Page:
Alfred Soto: One of those singles to which I have to listen on loop to get a hold on yet still eludes me. Anonymity is a powerful and empowering mode: it creates the impression that anyone can lead a band and feel these emotions. But from the echo to the breaks, nothing on “Death of Me” convinces me that the people involved have felt the title’s devastation.

Joshua Minsoo Kim: Forces upon the listener a big, blown-out chorus to mask the fact its verses are dead weight. Even the chorus feels a bit underwhelming — nonspecific lyrics that hint at grandiose emotions, its hollow shouting just frustratingly unconvincing.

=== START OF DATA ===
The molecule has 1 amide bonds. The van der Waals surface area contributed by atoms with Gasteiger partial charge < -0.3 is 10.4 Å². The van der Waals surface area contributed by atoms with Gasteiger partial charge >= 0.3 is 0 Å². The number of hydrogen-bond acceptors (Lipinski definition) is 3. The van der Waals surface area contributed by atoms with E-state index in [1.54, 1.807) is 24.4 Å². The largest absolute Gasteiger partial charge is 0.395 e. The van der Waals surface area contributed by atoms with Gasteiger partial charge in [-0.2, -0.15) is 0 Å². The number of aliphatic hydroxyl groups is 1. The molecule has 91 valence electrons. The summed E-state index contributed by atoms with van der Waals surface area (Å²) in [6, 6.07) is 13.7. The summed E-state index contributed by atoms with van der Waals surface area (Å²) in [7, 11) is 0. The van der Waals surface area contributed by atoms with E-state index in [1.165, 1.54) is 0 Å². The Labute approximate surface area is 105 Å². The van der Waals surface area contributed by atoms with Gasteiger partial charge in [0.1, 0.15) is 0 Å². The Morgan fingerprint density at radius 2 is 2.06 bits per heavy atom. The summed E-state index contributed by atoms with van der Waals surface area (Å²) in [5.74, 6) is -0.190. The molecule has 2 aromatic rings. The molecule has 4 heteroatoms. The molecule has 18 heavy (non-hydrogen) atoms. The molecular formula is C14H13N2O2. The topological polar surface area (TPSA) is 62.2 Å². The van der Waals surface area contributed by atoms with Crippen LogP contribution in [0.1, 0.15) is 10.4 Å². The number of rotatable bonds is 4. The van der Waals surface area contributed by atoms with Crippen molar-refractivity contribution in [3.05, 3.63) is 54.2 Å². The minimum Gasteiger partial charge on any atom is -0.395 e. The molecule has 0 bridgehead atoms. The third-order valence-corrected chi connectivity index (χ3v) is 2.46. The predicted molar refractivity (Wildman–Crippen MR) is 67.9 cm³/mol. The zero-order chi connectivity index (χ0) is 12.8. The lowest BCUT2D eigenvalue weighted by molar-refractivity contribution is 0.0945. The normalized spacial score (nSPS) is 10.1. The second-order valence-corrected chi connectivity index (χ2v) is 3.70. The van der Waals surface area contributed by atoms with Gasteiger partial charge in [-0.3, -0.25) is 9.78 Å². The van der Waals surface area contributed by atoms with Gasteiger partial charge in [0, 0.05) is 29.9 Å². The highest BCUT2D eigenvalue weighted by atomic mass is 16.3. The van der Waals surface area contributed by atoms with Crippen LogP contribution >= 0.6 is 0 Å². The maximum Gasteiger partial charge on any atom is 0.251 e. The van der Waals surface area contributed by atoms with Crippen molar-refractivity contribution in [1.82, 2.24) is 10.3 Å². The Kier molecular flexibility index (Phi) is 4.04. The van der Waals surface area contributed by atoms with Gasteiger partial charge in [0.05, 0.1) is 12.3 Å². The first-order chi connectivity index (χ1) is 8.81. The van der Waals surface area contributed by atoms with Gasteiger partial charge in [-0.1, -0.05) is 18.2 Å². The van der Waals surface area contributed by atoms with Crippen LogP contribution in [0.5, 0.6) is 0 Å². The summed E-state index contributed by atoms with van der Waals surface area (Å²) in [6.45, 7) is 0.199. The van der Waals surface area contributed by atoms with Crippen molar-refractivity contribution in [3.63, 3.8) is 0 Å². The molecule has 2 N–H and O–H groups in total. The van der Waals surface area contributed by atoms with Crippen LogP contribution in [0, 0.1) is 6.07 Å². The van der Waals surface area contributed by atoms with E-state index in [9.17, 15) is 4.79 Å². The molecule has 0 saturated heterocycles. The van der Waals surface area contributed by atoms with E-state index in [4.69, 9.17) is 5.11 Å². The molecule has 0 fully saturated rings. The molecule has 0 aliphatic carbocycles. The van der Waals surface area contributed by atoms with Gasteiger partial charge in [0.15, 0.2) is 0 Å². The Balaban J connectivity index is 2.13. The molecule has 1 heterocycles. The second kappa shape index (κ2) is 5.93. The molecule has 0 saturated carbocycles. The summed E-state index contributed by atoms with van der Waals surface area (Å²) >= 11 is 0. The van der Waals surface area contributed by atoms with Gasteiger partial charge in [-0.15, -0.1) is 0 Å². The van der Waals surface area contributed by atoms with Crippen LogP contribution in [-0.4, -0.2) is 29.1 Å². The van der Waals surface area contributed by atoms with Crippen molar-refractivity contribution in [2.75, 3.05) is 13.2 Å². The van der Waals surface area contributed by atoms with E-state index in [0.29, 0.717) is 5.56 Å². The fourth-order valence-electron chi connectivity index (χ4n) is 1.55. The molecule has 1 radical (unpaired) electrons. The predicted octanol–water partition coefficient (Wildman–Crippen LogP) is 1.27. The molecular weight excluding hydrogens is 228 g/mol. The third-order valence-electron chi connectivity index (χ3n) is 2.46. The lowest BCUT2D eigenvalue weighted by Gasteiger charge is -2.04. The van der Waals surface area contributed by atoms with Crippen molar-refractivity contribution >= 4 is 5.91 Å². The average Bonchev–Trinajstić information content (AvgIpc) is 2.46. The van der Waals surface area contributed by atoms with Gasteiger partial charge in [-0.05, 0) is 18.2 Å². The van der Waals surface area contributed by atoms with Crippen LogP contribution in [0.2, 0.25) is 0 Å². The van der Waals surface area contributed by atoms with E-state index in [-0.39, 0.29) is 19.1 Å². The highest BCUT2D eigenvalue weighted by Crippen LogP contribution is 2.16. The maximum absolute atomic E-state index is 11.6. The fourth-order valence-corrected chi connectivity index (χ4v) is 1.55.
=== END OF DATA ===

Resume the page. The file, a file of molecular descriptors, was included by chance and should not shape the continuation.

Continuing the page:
Hannah Jocelyn: Something I admired about Pvris’s previous record All We Know of Heaven, All We Need of Hell was its balance of pop polish and raw chaos — even when the lyrics and melodies became repetitive, the songs themselves would often change forms midway through. This follow-up is certainly repetitive, but with Lars Stalfors’ characteristically slick production, “Death of Me” just feels like a pop version of what the band did before with weaker songwriting. It sounds like Halsey doing a PVRIS song, when that probably should be the other way around. Stalfors was clearly the wrong choice, but there aren’t a lot of rock producers they could work with unless they wanted to recruit Will Yip and get an 8.0. That would still lead to something new for them beyond “the same band but synthier.”